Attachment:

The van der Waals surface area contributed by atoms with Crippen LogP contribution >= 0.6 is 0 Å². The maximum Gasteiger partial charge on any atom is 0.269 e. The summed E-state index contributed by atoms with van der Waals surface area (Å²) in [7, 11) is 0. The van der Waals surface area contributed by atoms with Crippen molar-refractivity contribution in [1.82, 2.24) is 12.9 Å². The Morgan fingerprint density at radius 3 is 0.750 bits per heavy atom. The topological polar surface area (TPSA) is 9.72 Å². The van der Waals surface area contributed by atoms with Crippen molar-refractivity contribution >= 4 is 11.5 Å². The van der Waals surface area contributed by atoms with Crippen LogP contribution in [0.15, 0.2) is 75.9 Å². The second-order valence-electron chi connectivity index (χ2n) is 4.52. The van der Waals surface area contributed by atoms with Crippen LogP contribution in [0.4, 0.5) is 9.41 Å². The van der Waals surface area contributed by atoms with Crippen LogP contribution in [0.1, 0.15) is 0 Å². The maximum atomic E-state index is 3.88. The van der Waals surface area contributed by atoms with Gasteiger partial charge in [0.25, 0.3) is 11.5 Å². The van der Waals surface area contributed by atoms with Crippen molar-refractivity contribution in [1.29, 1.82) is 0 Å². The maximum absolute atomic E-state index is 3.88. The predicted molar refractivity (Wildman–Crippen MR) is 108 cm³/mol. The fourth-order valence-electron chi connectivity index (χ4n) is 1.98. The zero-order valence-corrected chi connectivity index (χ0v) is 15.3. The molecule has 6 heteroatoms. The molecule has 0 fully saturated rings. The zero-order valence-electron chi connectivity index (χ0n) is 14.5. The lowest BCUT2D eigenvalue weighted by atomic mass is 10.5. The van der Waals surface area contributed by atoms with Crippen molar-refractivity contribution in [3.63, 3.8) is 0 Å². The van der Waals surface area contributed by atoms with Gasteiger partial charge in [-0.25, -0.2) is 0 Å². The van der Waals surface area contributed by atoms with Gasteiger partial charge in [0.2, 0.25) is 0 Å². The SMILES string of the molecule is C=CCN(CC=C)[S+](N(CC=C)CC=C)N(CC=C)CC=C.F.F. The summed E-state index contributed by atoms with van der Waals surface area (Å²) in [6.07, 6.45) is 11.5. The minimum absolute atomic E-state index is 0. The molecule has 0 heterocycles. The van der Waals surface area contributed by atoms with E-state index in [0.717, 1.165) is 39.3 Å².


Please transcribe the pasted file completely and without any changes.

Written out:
The van der Waals surface area contributed by atoms with Crippen LogP contribution >= 0.6 is 0 Å². The maximum Gasteiger partial charge on any atom is 0.269 e. The summed E-state index contributed by atoms with van der Waals surface area (Å²) in [7, 11) is 0. The van der Waals surface area contributed by atoms with Crippen molar-refractivity contribution in [1.82, 2.24) is 12.9 Å². The Morgan fingerprint density at radius 3 is 0.750 bits per heavy atom. The topological polar surface area (TPSA) is 9.72 Å². The van der Waals surface area contributed by atoms with Crippen molar-refractivity contribution >= 4 is 11.5 Å². The van der Waals surface area contributed by atoms with Crippen LogP contribution in [0.15, 0.2) is 75.9 Å². The second-order valence-electron chi connectivity index (χ2n) is 4.52. The van der Waals surface area contributed by atoms with Crippen LogP contribution in [0.4, 0.5) is 9.41 Å². The van der Waals surface area contributed by atoms with Crippen LogP contribution in [0.1, 0.15) is 0 Å². The maximum atomic E-state index is 3.88. The van der Waals surface area contributed by atoms with Gasteiger partial charge in [0.25, 0.3) is 11.5 Å². The van der Waals surface area contributed by atoms with Crippen molar-refractivity contribution in [1.29, 1.82) is 0 Å². The maximum absolute atomic E-state index is 3.88. The predicted molar refractivity (Wildman–Crippen MR) is 108 cm³/mol. The fourth-order valence-electron chi connectivity index (χ4n) is 1.98. The zero-order valence-corrected chi connectivity index (χ0v) is 15.3. The molecule has 6 heteroatoms. The molecule has 0 fully saturated rings. The zero-order valence-electron chi connectivity index (χ0n) is 14.5. The lowest BCUT2D eigenvalue weighted by atomic mass is 10.5. The van der Waals surface area contributed by atoms with Crippen molar-refractivity contribution in [3.63, 3.8) is 0 Å². The van der Waals surface area contributed by atoms with Gasteiger partial charge in [-0.25, -0.2) is 0 Å². The van der Waals surface area contributed by atoms with Gasteiger partial charge in [0.2, 0.25) is 0 Å². The SMILES string of the molecule is C=CCN(CC=C)[S+](N(CC=C)CC=C)N(CC=C)CC=C.F.F. The summed E-state index contributed by atoms with van der Waals surface area (Å²) in [6.07, 6.45) is 11.5. The minimum absolute atomic E-state index is 0. The molecule has 0 heterocycles. The van der Waals surface area contributed by atoms with E-state index in [0.717, 1.165) is 39.3 Å².